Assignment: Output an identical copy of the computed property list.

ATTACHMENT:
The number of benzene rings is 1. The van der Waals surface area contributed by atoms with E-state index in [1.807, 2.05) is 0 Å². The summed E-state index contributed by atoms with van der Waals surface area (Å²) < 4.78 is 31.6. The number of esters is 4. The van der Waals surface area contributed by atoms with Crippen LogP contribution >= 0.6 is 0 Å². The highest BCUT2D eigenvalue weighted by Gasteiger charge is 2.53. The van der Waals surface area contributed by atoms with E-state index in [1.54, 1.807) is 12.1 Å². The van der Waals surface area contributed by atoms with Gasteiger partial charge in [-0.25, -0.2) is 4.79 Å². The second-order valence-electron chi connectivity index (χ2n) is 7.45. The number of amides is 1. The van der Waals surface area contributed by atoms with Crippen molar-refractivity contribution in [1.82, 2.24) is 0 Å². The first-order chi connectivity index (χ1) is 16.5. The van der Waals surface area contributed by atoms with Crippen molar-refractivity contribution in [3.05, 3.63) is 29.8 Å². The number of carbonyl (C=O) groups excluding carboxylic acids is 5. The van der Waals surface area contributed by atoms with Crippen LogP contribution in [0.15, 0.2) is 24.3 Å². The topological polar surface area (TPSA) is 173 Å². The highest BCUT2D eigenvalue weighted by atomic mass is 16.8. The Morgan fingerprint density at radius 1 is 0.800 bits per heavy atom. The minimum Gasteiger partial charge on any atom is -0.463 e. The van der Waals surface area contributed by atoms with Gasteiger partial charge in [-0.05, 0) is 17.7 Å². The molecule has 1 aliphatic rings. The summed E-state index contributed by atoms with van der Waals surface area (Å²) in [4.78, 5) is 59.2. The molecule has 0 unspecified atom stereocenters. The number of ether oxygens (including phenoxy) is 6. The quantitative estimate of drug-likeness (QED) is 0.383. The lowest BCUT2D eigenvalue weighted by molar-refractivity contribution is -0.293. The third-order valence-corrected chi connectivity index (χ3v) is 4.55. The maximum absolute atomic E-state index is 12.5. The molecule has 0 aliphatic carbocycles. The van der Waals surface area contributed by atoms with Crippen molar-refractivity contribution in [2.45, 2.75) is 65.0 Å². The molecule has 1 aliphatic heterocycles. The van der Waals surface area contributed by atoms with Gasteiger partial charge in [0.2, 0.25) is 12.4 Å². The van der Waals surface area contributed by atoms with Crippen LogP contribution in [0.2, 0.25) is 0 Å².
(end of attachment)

The number of benzene rings is 1. The van der Waals surface area contributed by atoms with E-state index in [1.807, 2.05) is 0 Å². The summed E-state index contributed by atoms with van der Waals surface area (Å²) < 4.78 is 31.6. The number of esters is 4. The van der Waals surface area contributed by atoms with Crippen LogP contribution >= 0.6 is 0 Å². The highest BCUT2D eigenvalue weighted by Gasteiger charge is 2.53. The van der Waals surface area contributed by atoms with E-state index in [1.54, 1.807) is 12.1 Å². The van der Waals surface area contributed by atoms with Gasteiger partial charge in [-0.25, -0.2) is 4.79 Å². The second-order valence-electron chi connectivity index (χ2n) is 7.45. The number of amides is 1. The van der Waals surface area contributed by atoms with Crippen molar-refractivity contribution in [1.82, 2.24) is 0 Å². The first-order chi connectivity index (χ1) is 16.5. The van der Waals surface area contributed by atoms with Crippen molar-refractivity contribution in [3.05, 3.63) is 29.8 Å². The number of carbonyl (C=O) groups excluding carboxylic acids is 5. The van der Waals surface area contributed by atoms with Crippen LogP contribution in [0.15, 0.2) is 24.3 Å². The topological polar surface area (TPSA) is 173 Å². The highest BCUT2D eigenvalue weighted by atomic mass is 16.8. The Morgan fingerprint density at radius 1 is 0.800 bits per heavy atom. The minimum Gasteiger partial charge on any atom is -0.463 e. The van der Waals surface area contributed by atoms with Gasteiger partial charge in [-0.05, 0) is 17.7 Å². The molecule has 1 aliphatic rings. The summed E-state index contributed by atoms with van der Waals surface area (Å²) in [4.78, 5) is 59.2. The molecule has 0 unspecified atom stereocenters. The number of ether oxygens (including phenoxy) is 6. The quantitative estimate of drug-likeness (QED) is 0.383. The lowest BCUT2D eigenvalue weighted by molar-refractivity contribution is -0.293. The third-order valence-corrected chi connectivity index (χ3v) is 4.55. The maximum absolute atomic E-state index is 12.5. The molecule has 0 aliphatic carbocycles. The van der Waals surface area contributed by atoms with Crippen molar-refractivity contribution in [2.45, 2.75) is 65.0 Å². The molecule has 1 aliphatic heterocycles. The van der Waals surface area contributed by atoms with Gasteiger partial charge in [0.2, 0.25) is 12.4 Å². The van der Waals surface area contributed by atoms with Crippen LogP contribution in [0.2, 0.25) is 0 Å².